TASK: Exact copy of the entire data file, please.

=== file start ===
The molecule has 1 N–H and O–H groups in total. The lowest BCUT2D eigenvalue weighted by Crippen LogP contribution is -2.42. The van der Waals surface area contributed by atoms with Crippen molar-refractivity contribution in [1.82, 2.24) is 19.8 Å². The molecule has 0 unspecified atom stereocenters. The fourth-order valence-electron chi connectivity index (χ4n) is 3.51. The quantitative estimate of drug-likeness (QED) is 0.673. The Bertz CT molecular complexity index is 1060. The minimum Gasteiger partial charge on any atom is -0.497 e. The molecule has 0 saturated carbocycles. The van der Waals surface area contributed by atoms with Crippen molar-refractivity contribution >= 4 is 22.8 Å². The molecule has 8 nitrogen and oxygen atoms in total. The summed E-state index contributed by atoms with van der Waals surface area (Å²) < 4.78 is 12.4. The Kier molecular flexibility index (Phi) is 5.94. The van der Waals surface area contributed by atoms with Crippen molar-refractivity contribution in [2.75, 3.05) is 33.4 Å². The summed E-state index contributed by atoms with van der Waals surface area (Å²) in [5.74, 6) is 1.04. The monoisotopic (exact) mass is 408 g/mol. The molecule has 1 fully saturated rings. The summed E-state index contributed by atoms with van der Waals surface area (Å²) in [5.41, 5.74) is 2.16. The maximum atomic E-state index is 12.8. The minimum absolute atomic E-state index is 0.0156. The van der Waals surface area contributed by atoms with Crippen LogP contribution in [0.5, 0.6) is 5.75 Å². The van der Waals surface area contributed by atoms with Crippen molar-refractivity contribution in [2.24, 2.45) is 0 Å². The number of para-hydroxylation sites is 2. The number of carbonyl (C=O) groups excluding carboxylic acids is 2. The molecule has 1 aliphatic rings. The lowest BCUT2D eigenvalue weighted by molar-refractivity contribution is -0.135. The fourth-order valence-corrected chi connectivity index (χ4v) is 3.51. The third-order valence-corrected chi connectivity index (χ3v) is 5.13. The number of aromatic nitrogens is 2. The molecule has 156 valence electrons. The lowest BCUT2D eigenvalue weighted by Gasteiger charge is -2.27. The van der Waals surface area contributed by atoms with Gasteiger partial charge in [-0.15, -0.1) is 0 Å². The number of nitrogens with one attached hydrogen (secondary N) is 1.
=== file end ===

The molecule has 1 N–H and O–H groups in total. The lowest BCUT2D eigenvalue weighted by Crippen LogP contribution is -2.42. The van der Waals surface area contributed by atoms with Crippen molar-refractivity contribution in [1.82, 2.24) is 19.8 Å². The molecule has 0 unspecified atom stereocenters. The fourth-order valence-electron chi connectivity index (χ4n) is 3.51. The quantitative estimate of drug-likeness (QED) is 0.673. The Bertz CT molecular complexity index is 1060. The minimum Gasteiger partial charge on any atom is -0.497 e. The molecule has 0 saturated carbocycles. The van der Waals surface area contributed by atoms with Crippen molar-refractivity contribution >= 4 is 22.8 Å². The molecule has 8 nitrogen and oxygen atoms in total. The summed E-state index contributed by atoms with van der Waals surface area (Å²) < 4.78 is 12.4. The Kier molecular flexibility index (Phi) is 5.94. The van der Waals surface area contributed by atoms with Crippen molar-refractivity contribution in [2.75, 3.05) is 33.4 Å². The summed E-state index contributed by atoms with van der Waals surface area (Å²) in [5.74, 6) is 1.04. The monoisotopic (exact) mass is 408 g/mol. The molecule has 1 fully saturated rings. The summed E-state index contributed by atoms with van der Waals surface area (Å²) in [5.41, 5.74) is 2.16. The maximum atomic E-state index is 12.8. The minimum absolute atomic E-state index is 0.0156. The van der Waals surface area contributed by atoms with Crippen LogP contribution in [0.5, 0.6) is 5.75 Å². The van der Waals surface area contributed by atoms with Crippen molar-refractivity contribution in [2.24, 2.45) is 0 Å². The number of para-hydroxylation sites is 2. The number of carbonyl (C=O) groups excluding carboxylic acids is 2. The molecule has 1 aliphatic rings. The lowest BCUT2D eigenvalue weighted by molar-refractivity contribution is -0.135. The fourth-order valence-corrected chi connectivity index (χ4v) is 3.51. The third-order valence-corrected chi connectivity index (χ3v) is 5.13. The number of aromatic nitrogens is 2. The molecule has 156 valence electrons. The lowest BCUT2D eigenvalue weighted by Gasteiger charge is -2.27. The van der Waals surface area contributed by atoms with Gasteiger partial charge in [-0.15, -0.1) is 0 Å². The number of nitrogens with one attached hydrogen (secondary N) is 1.